Several World reporters and a photographer had gone that morning to the First Christian Church, about two miles north of the bomb site. They were under the vague impression, as was most of the press there, that Ray Blakeney of the state medical examiner’s office would be holding a news conference concerning the identification of those killed. In fact, Blakeney was at the church primarily to meet with the families of those still listed as missing.
The church had been designated the family assistance center, where those waiting for news of loved ones could gather in privacy with grief counselors, religious leaders and mental-health professionals. The press was precisely the sort of distraction those in charge did not want. Already worn thin, they greeted the reporters and photographers with barely restrained hostility. The press reacted predictably.
Finally, someone suggested asking if anybody inside the church wanted to talk to the press. To almost everyone’s surprise, many did.
Within minutes, a man named John Cole, so shaken he could not walk without help, brought small photographs of two boys he had been helping to raise. Aaron and Elijah Coverdale, who would become two of the bombing’s best-known victims, had been in the Murrah Building child-care center. Cole held the pictures up, asking if anyone had seen Aaron and Elijah, hoping they were in a hospital bed somewhere.
Others soon followed. The first few, like Cole, displayed photographs in the heartbreakingly slim hope someone would recognize a face. Later, resigned, they seemed simply determined to tell the world about a person they loved. To be sure, many of those inside the First Christian Church did not want to face the reporters and photographers clustered behind a rope 50 yards from the front door. Those who did, however, seemed to find something therapeutic in it.
On April 23, in advance of a Sunday memorial service attended by President Bill Clinton and First Lady Hillary Rodham Clinton, evangelist Billy Graham and more than 10,000 mourners, the World spoke to the emotions of the moment.
The official number of those killed in the bombing advances methodically, like the hour hand of a clock or the turning of a calendar page. But whatever the official number, the truth is found in the voice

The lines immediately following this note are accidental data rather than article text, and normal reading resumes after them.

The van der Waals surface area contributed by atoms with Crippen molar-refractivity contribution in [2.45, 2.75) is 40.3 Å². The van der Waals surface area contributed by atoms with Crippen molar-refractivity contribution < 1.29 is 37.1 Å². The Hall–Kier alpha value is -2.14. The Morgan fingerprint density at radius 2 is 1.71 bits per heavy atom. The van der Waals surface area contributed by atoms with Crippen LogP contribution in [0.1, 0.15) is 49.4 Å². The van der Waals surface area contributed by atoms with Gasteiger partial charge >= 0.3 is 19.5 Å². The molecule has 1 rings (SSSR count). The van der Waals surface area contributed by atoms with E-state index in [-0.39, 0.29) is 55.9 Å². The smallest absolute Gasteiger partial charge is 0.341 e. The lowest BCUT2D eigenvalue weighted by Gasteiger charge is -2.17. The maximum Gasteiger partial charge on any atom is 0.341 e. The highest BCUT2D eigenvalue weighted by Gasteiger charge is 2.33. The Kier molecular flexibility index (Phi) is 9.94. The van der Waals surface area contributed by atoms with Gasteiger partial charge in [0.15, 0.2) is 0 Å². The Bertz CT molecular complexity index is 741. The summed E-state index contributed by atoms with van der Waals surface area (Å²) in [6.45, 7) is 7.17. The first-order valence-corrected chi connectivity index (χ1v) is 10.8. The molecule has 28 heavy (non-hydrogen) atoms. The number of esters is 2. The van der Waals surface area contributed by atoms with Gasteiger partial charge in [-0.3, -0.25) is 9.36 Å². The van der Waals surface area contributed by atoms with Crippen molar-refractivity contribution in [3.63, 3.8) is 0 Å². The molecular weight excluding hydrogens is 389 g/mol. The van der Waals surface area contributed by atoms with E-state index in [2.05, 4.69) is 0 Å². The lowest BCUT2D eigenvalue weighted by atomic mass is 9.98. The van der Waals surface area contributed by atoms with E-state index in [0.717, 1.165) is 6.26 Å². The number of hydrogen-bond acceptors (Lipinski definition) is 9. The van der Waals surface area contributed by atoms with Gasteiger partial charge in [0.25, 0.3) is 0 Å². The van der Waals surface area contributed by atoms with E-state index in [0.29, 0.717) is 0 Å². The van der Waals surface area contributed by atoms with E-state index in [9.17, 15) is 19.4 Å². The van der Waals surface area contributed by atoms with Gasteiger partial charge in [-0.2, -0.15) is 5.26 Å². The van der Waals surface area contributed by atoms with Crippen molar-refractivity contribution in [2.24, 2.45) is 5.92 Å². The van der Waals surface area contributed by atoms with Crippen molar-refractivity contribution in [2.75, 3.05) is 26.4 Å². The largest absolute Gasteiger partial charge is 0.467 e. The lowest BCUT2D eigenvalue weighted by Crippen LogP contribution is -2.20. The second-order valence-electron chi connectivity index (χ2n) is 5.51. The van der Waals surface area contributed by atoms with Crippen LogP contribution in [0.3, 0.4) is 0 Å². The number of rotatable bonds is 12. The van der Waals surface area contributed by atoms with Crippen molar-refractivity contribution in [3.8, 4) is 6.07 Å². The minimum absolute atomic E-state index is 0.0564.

that is no longer heard and the touch that is no longer felt.
This is a city that grieves for what will never be.
For the promise of young lives that will never grow old.
For a wedding that was to have been in a few weeks.
For Christmas gifts that were to have been opened four
For a telephone call never made.
A vacation never taken.
A life never lived.
April 23, 1995
Although certainly not as affected as survivors and rescue workers, reporters and photographers were not immune from emotional strain. Many wept. A few became physically ill. In the weeks ahead, the World and The Oklahoman offered counseling at work, something few newspapers would have thought of doing before and to which even fewer journalists would have acquiesced. Many still did not. But an indication of how the business had changed occurred a few years later, when a group of editors and reporters from a former Soviet republic visited the World. While talking with some of those who had covered the bombing, one asked if the World staff had dealt with the tragedy in the traditional manner.
“Did you drink heavily?”
Once Nichols’ and McVeigh’s names became known, the rush was on to find out something about them. David Fallis, the assistant city editor who oversaw the work of the police and courts reporters, tapped into a resource still unfamiliar to most reporters and editors – the Internet – to find phone numbers and other information about people who may have had a connection with the bombing suspects. Fallis also began monitoring the short-wave radio broadcasts of a Michigan militia group associated with Terry Nichols’ brother James.